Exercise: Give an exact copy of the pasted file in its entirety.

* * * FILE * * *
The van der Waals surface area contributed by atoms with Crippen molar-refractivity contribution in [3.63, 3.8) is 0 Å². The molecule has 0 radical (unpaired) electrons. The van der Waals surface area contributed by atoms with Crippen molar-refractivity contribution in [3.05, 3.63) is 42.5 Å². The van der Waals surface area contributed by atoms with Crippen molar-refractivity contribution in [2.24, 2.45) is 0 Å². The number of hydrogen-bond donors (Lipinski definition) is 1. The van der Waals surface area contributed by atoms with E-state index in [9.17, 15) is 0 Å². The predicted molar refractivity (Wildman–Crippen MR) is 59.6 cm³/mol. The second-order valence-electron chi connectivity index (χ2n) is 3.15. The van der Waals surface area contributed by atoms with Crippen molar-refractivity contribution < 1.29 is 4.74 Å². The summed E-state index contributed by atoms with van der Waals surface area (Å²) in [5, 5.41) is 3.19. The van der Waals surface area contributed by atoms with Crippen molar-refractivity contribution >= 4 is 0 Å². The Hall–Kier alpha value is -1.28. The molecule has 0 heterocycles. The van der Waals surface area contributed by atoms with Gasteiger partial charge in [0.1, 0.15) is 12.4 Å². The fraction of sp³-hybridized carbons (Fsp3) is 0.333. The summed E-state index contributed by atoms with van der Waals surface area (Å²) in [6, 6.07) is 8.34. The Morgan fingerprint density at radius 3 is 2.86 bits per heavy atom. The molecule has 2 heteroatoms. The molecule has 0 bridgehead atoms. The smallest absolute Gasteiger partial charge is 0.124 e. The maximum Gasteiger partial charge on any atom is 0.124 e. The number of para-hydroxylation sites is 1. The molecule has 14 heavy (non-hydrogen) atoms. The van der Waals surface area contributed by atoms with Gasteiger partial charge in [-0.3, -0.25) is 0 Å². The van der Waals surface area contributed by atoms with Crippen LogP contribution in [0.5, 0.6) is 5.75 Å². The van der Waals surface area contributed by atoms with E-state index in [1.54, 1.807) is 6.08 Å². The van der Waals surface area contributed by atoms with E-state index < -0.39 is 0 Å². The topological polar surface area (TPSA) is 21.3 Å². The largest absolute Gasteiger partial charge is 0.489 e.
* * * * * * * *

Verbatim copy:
The van der Waals surface area contributed by atoms with Crippen molar-refractivity contribution in [3.63, 3.8) is 0 Å². The molecule has 0 radical (unpaired) electrons. The van der Waals surface area contributed by atoms with Crippen molar-refractivity contribution in [3.05, 3.63) is 42.5 Å². The van der Waals surface area contributed by atoms with Crippen molar-refractivity contribution in [2.24, 2.45) is 0 Å². The number of hydrogen-bond donors (Lipinski definition) is 1. The van der Waals surface area contributed by atoms with E-state index in [9.17, 15) is 0 Å². The predicted molar refractivity (Wildman–Crippen MR) is 59.6 cm³/mol. The second-order valence-electron chi connectivity index (χ2n) is 3.15. The van der Waals surface area contributed by atoms with Crippen molar-refractivity contribution < 1.29 is 4.74 Å². The summed E-state index contributed by atoms with van der Waals surface area (Å²) in [5, 5.41) is 3.19. The van der Waals surface area contributed by atoms with Crippen molar-refractivity contribution >= 4 is 0 Å². The Hall–Kier alpha value is -1.28. The molecule has 0 heterocycles. The van der Waals surface area contributed by atoms with Gasteiger partial charge in [0.1, 0.15) is 12.4 Å². The fraction of sp³-hybridized carbons (Fsp3) is 0.333. The summed E-state index contributed by atoms with van der Waals surface area (Å²) in [6, 6.07) is 8.34. The Morgan fingerprint density at radius 3 is 2.86 bits per heavy atom. The molecule has 2 heteroatoms. The molecule has 0 bridgehead atoms. The smallest absolute Gasteiger partial charge is 0.124 e. The maximum Gasteiger partial charge on any atom is 0.124 e. The number of para-hydroxylation sites is 1. The molecule has 14 heavy (non-hydrogen) atoms. The van der Waals surface area contributed by atoms with Gasteiger partial charge in [-0.3, -0.25) is 0 Å². The van der Waals surface area contributed by atoms with Crippen LogP contribution in [0.5, 0.6) is 5.75 Å². The van der Waals surface area contributed by atoms with E-state index in [1.54, 1.807) is 6.08 Å². The van der Waals surface area contributed by atoms with E-state index < -0.39 is 0 Å². The topological polar surface area (TPSA) is 21.3 Å². The largest absolute Gasteiger partial charge is 0.489 e.